Former British PM pledges support for Kenya during meeting with Health CS

Former British Prime Minister Tony Blair has pledged to support Kenya’s efforts in the fight against Covid-19 disease including the acquisition of more vaccines.

Speaking during a virtual meeting with health cabinet secretary Mutahi Kagwe, the Tony Blair Institute founder and executive chairman said he will engage international partners and leaders with a view of acquiring more vaccine doses for Kenya.

Health Cabinet Secretary Mutahi Kagwe assured Blair of the country’s commitment to enhance her capacity by investing in the health sector through targeted reforms.

Among the measures meant to enhance the country’s capacity to deal with Covid-19 disease according to the CS includes the improvement of piping infrastructure within health facilities across the country, increase of local capacity to manufacture vaccines as well as the construction of more oxygen plants.

“There was a challenge in use of reagents due to locked machines. We are now more efficient because we are employing both rapid diagnostic kits as well as Real-time Reverse Transcriptase Polymerase chain reaction to conduct Covid-19 tests,” Kagwe said.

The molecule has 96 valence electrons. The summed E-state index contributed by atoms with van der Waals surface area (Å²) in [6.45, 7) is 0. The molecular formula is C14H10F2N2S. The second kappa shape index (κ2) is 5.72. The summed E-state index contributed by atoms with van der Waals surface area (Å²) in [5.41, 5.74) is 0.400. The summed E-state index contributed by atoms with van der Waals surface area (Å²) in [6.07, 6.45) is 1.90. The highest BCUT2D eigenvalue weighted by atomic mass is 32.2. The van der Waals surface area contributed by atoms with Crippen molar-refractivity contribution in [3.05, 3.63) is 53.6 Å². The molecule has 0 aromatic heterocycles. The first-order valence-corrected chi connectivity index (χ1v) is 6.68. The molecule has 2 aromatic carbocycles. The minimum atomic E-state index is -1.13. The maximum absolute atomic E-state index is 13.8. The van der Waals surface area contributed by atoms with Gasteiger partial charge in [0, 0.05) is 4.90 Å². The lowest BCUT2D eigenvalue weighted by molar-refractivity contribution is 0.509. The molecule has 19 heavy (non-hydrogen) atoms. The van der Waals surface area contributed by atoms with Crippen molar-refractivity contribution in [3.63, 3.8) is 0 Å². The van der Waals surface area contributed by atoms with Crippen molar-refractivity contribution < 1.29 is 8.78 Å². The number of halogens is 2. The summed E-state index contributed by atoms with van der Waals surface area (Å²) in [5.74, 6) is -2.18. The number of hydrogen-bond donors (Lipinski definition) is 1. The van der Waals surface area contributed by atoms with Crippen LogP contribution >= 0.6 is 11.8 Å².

Kagwe saying, as a regional center, Kenya is now seeking to upscale its genome sequencing capacity. This even as he called for support to help establish a form and fill facility to help address uncertainties in the supply of the vaccines.

“We do not have a skills gap. We have the KEMRI laboratories that produce livestock vaccines. The only challenge could be on the filling of the vials,” observed the health CS.

The heath CS highlighted on the challenge of global supply of the Covishield vaccine that is in use in the country. “Africa expected 74 million doses of Covishield through the covax facility. Only 12 million doses have so far been received,” said Kagwe.

Blair promised to support Kenya build capacity through discussions with relevant authorities including organising a meeting with one of the researchers who worked with Oxford University in the development of the AstraZeneca vaccine. This besides engaging global leaders on the availability of extra doses that could be diverted to the country to support ongoing vaccination efforts.

Speaking at the same forum, head of Communicable disease prevention and Control division Dr. Joseph Sitienei said Kenya has embraced technology by adopting digital platforms to address some of its health challenges.  This includes the Chanjo health system, which has been developed locally, and is now generating Covid-19 vaccination certificates.

“The government is now prioritising last mile connectivity to connect more hospitals with rural ones through linkage of skills to help them conduct delicate procedures especially in far flung areas,” said Sitienei.


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